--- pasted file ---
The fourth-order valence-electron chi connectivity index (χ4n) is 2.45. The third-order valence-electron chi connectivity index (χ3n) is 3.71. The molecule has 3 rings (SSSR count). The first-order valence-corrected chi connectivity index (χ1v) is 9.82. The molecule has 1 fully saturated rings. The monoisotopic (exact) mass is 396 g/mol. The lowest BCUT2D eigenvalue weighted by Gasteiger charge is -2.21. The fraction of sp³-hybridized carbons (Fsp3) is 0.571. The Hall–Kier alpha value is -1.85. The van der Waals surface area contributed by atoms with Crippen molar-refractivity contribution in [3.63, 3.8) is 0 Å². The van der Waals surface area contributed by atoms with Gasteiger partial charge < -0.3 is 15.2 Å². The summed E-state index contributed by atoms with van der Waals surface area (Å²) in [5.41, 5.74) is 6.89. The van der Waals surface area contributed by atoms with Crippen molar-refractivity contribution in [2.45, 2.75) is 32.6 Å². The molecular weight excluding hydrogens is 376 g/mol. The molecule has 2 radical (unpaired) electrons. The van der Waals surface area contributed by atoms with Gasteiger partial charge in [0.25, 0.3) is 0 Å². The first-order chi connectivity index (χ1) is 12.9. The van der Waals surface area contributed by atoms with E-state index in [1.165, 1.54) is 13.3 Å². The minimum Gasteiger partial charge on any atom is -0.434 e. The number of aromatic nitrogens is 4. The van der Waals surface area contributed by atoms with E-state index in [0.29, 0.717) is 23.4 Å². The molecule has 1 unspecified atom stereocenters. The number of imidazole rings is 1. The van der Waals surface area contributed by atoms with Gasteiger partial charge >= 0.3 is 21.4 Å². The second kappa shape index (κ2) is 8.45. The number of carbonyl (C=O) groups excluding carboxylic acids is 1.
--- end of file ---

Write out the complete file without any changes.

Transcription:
The fourth-order valence-electron chi connectivity index (χ4n) is 2.45. The third-order valence-electron chi connectivity index (χ3n) is 3.71. The molecule has 3 rings (SSSR count). The first-order valence-corrected chi connectivity index (χ1v) is 9.82. The molecule has 1 fully saturated rings. The monoisotopic (exact) mass is 396 g/mol. The lowest BCUT2D eigenvalue weighted by Gasteiger charge is -2.21. The fraction of sp³-hybridized carbons (Fsp3) is 0.571. The Hall–Kier alpha value is -1.85. The van der Waals surface area contributed by atoms with Crippen molar-refractivity contribution in [3.63, 3.8) is 0 Å². The van der Waals surface area contributed by atoms with Gasteiger partial charge < -0.3 is 15.2 Å². The summed E-state index contributed by atoms with van der Waals surface area (Å²) in [5.41, 5.74) is 6.89. The van der Waals surface area contributed by atoms with Crippen molar-refractivity contribution in [2.45, 2.75) is 32.6 Å². The molecular weight excluding hydrogens is 376 g/mol. The molecule has 2 radical (unpaired) electrons. The van der Waals surface area contributed by atoms with Gasteiger partial charge in [0.25, 0.3) is 0 Å². The first-order chi connectivity index (χ1) is 12.9. The van der Waals surface area contributed by atoms with E-state index in [1.165, 1.54) is 13.3 Å². The minimum Gasteiger partial charge on any atom is -0.434 e. The number of aromatic nitrogens is 4. The van der Waals surface area contributed by atoms with E-state index in [0.29, 0.717) is 23.4 Å². The molecule has 1 unspecified atom stereocenters. The number of imidazole rings is 1. The van der Waals surface area contributed by atoms with Gasteiger partial charge >= 0.3 is 21.4 Å². The second kappa shape index (κ2) is 8.45. The number of carbonyl (C=O) groups excluding carboxylic acids is 1.